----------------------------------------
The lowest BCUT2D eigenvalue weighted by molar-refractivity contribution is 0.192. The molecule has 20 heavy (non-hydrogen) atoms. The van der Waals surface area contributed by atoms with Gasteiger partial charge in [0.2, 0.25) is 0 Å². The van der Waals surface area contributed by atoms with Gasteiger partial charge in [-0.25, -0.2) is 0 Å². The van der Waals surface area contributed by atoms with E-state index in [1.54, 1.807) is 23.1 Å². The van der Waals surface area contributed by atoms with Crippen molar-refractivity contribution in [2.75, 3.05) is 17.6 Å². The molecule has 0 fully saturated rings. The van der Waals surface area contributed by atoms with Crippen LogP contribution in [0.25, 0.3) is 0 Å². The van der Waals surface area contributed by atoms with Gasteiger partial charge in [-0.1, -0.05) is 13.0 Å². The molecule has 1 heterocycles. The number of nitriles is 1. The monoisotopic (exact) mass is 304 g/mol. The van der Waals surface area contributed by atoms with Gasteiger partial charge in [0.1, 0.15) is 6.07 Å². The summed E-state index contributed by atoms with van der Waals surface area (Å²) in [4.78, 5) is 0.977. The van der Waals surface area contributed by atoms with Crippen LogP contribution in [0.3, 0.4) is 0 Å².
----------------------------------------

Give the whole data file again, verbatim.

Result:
The lowest BCUT2D eigenvalue weighted by molar-refractivity contribution is 0.192. The molecule has 20 heavy (non-hydrogen) atoms. The van der Waals surface area contributed by atoms with Gasteiger partial charge in [0.2, 0.25) is 0 Å². The van der Waals surface area contributed by atoms with Gasteiger partial charge in [-0.25, -0.2) is 0 Å². The van der Waals surface area contributed by atoms with E-state index in [1.54, 1.807) is 23.1 Å². The van der Waals surface area contributed by atoms with Crippen molar-refractivity contribution in [2.75, 3.05) is 17.6 Å². The molecule has 0 fully saturated rings. The van der Waals surface area contributed by atoms with Crippen LogP contribution in [0.25, 0.3) is 0 Å². The van der Waals surface area contributed by atoms with Gasteiger partial charge in [-0.1, -0.05) is 13.0 Å². The molecule has 1 heterocycles. The number of nitriles is 1. The monoisotopic (exact) mass is 304 g/mol. The van der Waals surface area contributed by atoms with Gasteiger partial charge in [0.1, 0.15) is 6.07 Å². The summed E-state index contributed by atoms with van der Waals surface area (Å²) in [4.78, 5) is 0.977. The van der Waals surface area contributed by atoms with Crippen LogP contribution in [0.3, 0.4) is 0 Å².